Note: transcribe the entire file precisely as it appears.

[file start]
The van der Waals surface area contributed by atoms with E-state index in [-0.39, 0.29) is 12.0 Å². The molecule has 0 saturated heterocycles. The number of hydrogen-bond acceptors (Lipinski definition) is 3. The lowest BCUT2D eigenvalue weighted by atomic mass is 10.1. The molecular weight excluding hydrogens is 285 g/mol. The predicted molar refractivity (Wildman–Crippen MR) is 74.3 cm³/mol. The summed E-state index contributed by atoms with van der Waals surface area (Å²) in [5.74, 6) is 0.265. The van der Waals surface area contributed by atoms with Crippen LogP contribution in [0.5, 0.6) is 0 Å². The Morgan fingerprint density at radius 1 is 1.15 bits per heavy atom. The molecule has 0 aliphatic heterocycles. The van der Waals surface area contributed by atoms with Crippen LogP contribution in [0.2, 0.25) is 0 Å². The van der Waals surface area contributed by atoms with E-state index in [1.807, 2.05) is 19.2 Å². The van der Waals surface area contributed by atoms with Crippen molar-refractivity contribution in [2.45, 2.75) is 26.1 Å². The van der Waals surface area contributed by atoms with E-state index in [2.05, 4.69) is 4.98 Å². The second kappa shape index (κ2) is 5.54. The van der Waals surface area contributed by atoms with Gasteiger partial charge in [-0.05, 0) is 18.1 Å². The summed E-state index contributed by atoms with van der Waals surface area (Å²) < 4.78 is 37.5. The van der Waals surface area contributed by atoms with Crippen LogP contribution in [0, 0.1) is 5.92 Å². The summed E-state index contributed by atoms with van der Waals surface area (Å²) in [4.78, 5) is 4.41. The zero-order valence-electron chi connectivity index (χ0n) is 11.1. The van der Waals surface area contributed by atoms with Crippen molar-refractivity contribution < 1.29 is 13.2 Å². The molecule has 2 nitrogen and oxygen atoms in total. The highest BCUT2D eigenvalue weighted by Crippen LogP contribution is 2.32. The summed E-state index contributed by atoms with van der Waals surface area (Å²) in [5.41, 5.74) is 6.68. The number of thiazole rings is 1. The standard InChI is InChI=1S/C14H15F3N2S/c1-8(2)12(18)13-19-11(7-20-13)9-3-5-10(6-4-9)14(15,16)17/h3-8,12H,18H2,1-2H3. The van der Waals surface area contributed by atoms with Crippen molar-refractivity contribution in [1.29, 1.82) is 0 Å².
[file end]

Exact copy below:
The van der Waals surface area contributed by atoms with E-state index in [-0.39, 0.29) is 12.0 Å². The molecule has 0 saturated heterocycles. The number of hydrogen-bond acceptors (Lipinski definition) is 3. The lowest BCUT2D eigenvalue weighted by atomic mass is 10.1. The molecular weight excluding hydrogens is 285 g/mol. The predicted molar refractivity (Wildman–Crippen MR) is 74.3 cm³/mol. The summed E-state index contributed by atoms with van der Waals surface area (Å²) in [5.74, 6) is 0.265. The van der Waals surface area contributed by atoms with Crippen LogP contribution in [0.5, 0.6) is 0 Å². The Morgan fingerprint density at radius 1 is 1.15 bits per heavy atom. The molecule has 0 aliphatic heterocycles. The van der Waals surface area contributed by atoms with Crippen LogP contribution in [0.2, 0.25) is 0 Å². The van der Waals surface area contributed by atoms with E-state index in [1.807, 2.05) is 19.2 Å². The van der Waals surface area contributed by atoms with Crippen molar-refractivity contribution in [2.45, 2.75) is 26.1 Å². The van der Waals surface area contributed by atoms with E-state index in [2.05, 4.69) is 4.98 Å². The second kappa shape index (κ2) is 5.54. The van der Waals surface area contributed by atoms with Gasteiger partial charge in [-0.05, 0) is 18.1 Å². The summed E-state index contributed by atoms with van der Waals surface area (Å²) < 4.78 is 37.5. The van der Waals surface area contributed by atoms with Crippen LogP contribution in [0, 0.1) is 5.92 Å². The summed E-state index contributed by atoms with van der Waals surface area (Å²) in [4.78, 5) is 4.41. The zero-order valence-electron chi connectivity index (χ0n) is 11.1. The van der Waals surface area contributed by atoms with Crippen molar-refractivity contribution < 1.29 is 13.2 Å². The molecule has 2 nitrogen and oxygen atoms in total. The highest BCUT2D eigenvalue weighted by Crippen LogP contribution is 2.32. The summed E-state index contributed by atoms with van der Waals surface area (Å²) in [5.41, 5.74) is 6.68. The number of thiazole rings is 1. The standard InChI is InChI=1S/C14H15F3N2S/c1-8(2)12(18)13-19-11(7-20-13)9-3-5-10(6-4-9)14(15,16)17/h3-8,12H,18H2,1-2H3. The van der Waals surface area contributed by atoms with Crippen molar-refractivity contribution in [1.29, 1.82) is 0 Å².